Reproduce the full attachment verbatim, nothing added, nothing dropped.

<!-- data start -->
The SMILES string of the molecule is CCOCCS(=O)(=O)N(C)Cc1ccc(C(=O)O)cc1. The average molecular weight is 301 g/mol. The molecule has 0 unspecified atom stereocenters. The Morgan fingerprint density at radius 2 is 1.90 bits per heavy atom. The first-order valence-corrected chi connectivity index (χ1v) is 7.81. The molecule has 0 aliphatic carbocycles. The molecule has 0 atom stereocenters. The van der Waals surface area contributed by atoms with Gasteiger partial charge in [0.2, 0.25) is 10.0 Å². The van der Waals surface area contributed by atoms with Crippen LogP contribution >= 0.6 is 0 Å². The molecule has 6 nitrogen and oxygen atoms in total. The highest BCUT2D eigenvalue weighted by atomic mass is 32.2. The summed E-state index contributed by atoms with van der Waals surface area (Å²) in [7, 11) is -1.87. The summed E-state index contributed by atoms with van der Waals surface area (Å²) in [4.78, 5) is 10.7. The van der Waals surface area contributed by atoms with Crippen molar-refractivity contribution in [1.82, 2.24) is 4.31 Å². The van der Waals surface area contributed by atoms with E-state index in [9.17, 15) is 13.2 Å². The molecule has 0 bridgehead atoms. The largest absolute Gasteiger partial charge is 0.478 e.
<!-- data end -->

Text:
The SMILES string of the molecule is CCOCCS(=O)(=O)N(C)Cc1ccc(C(=O)O)cc1. The average molecular weight is 301 g/mol. The molecule has 0 unspecified atom stereocenters. The Morgan fingerprint density at radius 2 is 1.90 bits per heavy atom. The first-order valence-corrected chi connectivity index (χ1v) is 7.81. The molecule has 0 aliphatic carbocycles. The molecule has 0 atom stereocenters. The van der Waals surface area contributed by atoms with Gasteiger partial charge in [0.2, 0.25) is 10.0 Å². The van der Waals surface area contributed by atoms with Crippen LogP contribution >= 0.6 is 0 Å². The molecule has 6 nitrogen and oxygen atoms in total. The highest BCUT2D eigenvalue weighted by atomic mass is 32.2. The summed E-state index contributed by atoms with van der Waals surface area (Å²) in [7, 11) is -1.87. The summed E-state index contributed by atoms with van der Waals surface area (Å²) in [4.78, 5) is 10.7. The van der Waals surface area contributed by atoms with Crippen molar-refractivity contribution in [1.82, 2.24) is 4.31 Å². The van der Waals surface area contributed by atoms with E-state index in [9.17, 15) is 13.2 Å². The molecule has 0 bridgehead atoms. The largest absolute Gasteiger partial charge is 0.478 e.